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Hillsborough Disaster: Police Chief Not Guilty After Deaths of 96 At Football Match

The police commander in charge of operations at the 1989 Hillsborough soccer stadium crush that killed 96 Liverpool supporters was found not guilty of manslaughter on Thursday.

Former Chief Superintendent David Duckenfield was in charge of the stadium in Sheffield, northern England, at an FA Cup semi-final match against 30 years ago.

The victims died in an overcrowded, fenced-in enclosure. Harrowing images of young fans crushed against metal fences, bodies lying on the pitch and spectators using wooden advertising hoardings as makeshift stretchers horrified the nation.

Police at first blamed the disaster on drunken fans, an explanation that was always rejected by survivors, relatives of the victims and the wider Liverpool community who spent years fighting to find out what had happened.

Later inquests and an independent inquiry absolved the fans of any responsibility. The latest verdict came in a re-trial at Preston Crown Court after a jury in April had initially failed to come to a verdict.

Hillsborough match commander David Duckenfiel. Image: Getty Images.

“I’m shocked and stunned by the verdict of the jury,” said Barry Devonside, whose son Christopher died aged 18 in the disaster.

“We, the families, have fought for 30 years valiantly,” he told the BBC.

Mike Bendown, Director of the Independent Office for Police Conduct, said they recognized the verdict would be of huge significance for the families of the 96 victims.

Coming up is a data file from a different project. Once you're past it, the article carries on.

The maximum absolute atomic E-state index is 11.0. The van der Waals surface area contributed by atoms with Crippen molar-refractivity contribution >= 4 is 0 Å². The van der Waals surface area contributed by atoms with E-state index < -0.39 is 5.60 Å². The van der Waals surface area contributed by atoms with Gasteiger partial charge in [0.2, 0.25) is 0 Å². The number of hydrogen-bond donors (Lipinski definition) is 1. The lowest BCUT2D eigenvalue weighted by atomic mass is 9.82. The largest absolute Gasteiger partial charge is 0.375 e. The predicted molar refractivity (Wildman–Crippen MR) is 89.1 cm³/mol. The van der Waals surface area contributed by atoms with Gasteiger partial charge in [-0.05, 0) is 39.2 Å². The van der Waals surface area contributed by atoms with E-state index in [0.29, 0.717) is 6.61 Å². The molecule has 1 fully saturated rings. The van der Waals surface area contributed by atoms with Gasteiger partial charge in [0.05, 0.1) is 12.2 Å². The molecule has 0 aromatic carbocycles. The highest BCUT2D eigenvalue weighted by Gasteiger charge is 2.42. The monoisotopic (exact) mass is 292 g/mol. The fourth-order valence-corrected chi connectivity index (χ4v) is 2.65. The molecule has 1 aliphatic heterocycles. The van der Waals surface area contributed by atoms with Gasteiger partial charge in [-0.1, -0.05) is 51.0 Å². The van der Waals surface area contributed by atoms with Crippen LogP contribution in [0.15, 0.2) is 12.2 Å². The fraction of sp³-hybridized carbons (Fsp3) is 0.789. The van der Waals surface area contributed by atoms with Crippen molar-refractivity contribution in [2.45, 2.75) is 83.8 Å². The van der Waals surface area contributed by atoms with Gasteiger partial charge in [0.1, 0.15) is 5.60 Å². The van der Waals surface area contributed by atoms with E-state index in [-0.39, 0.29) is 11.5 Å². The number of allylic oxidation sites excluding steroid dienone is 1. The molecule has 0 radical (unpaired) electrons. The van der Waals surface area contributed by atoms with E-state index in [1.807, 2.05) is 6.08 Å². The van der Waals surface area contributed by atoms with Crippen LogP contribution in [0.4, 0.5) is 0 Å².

“As there are still live criminal proceedings relating to the disaster we will not be commenting further at this time,” he added, urging people not to prejudice those cases with comments online.

The Crown Prosecution Service (CPS) said it was aware the verdict would be disappointing for the relatives.

Fans carry an injured man from the pitch. Image: Reuters

“The disaster at Hillsborough 30 years ago has caused unimaginable suffering to the families of those who sadly lost their lives and to everybody affected by the tragic events of that day,” said Sue Hemming, CPS Director of Legal Services.

“They were let down with the most catastrophic consequences imaginable. I know how important these proceedings have been to everyone, even though they came far too late.”

Mayor of Liverpool Joe Anderson said the outcome was a “huge disappointment” for the families of the victims.

“In recent years they have had to relive the events of that day by sitting through the longest inquest in British legal history, followed by two trials. The toll that it has taken on their health and wellbeing, in addition to losing their loved ones, is unimaginable and the whole city shares their pain”.

A shrine for the people who died in 1989. Image: Reuters

Graham Mackrell, the Sheffield Wednesday club secretary at the time of the disaster, was found guilty of a charge under the Health and Safety at Work Act, in the previous trial.

Former South Yorkshire Police chief superintendent Donald Denton, the force’s detective chief inspector Alan Foster, and Peter Metcalf a lawyer who acted for police, are scheduled to stand trial on charges of perverting the course of justice next year.